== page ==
How much of the liquid assets derive from the business operations? Have new loans been raised or, perhaps, additional funds been received through shareholder contributions? How much money was received in the sale of a subsidiary?
How has the money been used? Are there operations under development that have perhaps generated less money than the business has paid out? How much money has been spent on buying equipment or perhaps a property? Or did the shareholders receive the money in the form of dividends?
A cash flow statement describes the flow that has already taken place, but it also sends clear signals that, combined with other knowledge about the operations, can provide indications of what lies ahead. Will the company need more capital to continue its business operations? Is there enough money available to conduct present operations and acquire those new operations that management might want? Or will the shareholders have to be consulted to borrow more money?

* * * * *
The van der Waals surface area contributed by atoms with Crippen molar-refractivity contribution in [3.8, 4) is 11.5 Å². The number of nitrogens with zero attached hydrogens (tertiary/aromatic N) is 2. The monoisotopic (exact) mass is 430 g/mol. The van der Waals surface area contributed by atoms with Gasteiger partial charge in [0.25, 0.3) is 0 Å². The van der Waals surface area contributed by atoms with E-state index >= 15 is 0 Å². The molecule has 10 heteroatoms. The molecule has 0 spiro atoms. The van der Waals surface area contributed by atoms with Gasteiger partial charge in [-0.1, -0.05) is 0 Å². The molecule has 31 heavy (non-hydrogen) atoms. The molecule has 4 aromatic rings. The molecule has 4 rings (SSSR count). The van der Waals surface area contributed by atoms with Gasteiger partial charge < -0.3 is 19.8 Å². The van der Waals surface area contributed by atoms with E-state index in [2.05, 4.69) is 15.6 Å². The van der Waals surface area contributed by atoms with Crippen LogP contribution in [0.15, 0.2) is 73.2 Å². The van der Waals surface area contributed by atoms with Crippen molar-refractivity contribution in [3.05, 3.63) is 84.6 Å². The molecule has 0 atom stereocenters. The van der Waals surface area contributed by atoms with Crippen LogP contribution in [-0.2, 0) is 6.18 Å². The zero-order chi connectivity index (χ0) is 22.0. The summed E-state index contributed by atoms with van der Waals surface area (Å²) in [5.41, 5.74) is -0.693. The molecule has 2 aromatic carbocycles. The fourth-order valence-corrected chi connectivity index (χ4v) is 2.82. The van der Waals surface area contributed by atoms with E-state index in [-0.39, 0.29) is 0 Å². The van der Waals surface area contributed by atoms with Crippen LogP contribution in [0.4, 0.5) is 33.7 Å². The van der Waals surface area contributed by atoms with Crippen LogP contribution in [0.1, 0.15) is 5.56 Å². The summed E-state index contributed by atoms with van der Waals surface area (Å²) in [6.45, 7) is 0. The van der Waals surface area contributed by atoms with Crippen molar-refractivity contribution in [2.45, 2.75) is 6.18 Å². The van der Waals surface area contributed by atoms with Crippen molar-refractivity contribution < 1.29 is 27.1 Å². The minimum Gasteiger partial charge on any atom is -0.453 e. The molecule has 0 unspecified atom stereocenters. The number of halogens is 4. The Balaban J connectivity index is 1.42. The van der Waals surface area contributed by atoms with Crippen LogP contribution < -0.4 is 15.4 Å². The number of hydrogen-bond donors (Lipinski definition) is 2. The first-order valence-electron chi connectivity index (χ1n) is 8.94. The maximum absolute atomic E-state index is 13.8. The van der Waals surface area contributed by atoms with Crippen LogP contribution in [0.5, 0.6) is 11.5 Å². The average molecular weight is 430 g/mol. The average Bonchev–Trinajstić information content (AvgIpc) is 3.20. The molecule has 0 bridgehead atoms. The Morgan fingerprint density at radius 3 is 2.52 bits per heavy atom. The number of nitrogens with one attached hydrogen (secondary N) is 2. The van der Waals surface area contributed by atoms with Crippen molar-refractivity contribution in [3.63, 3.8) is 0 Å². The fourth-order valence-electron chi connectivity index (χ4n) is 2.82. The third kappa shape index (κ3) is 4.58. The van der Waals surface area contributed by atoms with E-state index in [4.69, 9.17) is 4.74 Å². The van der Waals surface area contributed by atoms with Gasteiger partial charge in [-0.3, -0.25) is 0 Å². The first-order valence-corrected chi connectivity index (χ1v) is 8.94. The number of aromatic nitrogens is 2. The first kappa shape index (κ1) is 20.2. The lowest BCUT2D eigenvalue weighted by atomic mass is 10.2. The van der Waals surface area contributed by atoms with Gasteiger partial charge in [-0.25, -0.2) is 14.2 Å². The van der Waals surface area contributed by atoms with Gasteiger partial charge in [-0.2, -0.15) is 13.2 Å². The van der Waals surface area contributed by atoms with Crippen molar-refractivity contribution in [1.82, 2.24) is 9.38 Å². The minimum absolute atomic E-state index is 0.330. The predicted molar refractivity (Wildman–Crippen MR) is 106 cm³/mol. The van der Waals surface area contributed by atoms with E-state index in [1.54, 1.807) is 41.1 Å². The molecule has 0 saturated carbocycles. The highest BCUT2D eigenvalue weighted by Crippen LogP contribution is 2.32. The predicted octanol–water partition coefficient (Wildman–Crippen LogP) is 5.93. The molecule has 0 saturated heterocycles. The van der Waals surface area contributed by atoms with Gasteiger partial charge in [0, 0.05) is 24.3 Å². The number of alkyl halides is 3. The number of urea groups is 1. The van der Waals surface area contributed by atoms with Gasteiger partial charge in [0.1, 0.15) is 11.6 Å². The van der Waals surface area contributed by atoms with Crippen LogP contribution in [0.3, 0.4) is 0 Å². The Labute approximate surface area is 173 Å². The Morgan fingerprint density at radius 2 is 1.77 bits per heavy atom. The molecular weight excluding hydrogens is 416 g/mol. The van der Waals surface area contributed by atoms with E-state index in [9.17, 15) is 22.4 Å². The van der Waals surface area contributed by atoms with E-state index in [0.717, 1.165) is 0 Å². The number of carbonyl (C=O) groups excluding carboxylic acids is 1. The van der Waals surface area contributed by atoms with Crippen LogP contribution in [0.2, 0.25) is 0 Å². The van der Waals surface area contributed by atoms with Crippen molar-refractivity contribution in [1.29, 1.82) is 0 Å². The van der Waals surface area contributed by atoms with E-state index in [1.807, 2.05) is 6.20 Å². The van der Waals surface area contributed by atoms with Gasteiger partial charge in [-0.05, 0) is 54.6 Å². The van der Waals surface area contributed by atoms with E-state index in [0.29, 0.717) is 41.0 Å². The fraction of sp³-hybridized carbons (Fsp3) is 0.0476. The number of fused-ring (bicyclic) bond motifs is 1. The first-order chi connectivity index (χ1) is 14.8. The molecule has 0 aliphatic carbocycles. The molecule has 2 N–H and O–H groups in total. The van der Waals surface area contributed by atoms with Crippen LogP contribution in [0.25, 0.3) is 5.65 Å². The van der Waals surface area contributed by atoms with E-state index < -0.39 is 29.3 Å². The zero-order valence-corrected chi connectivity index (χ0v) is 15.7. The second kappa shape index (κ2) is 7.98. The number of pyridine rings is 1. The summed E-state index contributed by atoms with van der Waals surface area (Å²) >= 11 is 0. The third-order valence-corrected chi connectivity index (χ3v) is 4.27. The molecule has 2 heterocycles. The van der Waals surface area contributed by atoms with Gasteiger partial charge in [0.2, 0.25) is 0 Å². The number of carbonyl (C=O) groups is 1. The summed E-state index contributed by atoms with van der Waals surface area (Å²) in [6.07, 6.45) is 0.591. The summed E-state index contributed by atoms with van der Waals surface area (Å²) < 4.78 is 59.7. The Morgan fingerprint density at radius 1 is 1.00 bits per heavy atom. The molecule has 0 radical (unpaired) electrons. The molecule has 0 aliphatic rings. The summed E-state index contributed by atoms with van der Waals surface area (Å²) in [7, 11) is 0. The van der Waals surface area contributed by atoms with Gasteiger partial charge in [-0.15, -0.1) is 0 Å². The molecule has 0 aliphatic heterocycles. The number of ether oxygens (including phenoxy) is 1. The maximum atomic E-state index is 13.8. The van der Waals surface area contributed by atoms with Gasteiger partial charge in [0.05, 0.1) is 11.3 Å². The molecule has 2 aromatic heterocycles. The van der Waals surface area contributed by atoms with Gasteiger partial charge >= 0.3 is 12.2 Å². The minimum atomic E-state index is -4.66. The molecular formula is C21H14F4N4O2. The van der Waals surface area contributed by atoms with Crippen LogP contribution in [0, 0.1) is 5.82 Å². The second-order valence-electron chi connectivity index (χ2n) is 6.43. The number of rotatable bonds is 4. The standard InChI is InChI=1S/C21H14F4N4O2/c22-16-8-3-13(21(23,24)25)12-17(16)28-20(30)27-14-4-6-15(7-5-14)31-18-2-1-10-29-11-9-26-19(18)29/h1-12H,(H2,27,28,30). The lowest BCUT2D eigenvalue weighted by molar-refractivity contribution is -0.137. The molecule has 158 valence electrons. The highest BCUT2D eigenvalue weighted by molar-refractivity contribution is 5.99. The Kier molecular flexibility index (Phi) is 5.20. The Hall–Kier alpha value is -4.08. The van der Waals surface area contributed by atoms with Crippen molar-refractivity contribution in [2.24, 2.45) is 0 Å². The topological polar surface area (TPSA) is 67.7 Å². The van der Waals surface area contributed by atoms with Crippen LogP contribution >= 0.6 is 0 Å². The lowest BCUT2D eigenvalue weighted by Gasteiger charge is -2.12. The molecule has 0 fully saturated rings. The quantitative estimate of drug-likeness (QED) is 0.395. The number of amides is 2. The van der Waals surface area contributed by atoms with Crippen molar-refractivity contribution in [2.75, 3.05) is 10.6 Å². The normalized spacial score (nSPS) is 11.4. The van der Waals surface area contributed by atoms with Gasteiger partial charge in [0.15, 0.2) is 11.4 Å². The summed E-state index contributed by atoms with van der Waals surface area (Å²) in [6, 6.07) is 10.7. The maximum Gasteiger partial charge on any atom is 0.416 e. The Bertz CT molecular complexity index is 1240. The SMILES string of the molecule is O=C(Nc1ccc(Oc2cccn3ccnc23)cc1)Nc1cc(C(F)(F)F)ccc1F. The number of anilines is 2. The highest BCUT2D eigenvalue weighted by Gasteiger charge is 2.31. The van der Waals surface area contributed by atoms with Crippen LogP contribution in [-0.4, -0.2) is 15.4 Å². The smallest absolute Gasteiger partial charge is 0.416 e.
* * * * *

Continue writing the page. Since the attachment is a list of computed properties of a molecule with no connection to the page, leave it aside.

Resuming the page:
A cash flow statement is included as a compulsory part of the consolidated financial statements when they are presented in an annual report.
Mazars can help businesses to produce a cash flow statement or show them a method that, with a little training, can enable them to produce one for themselves.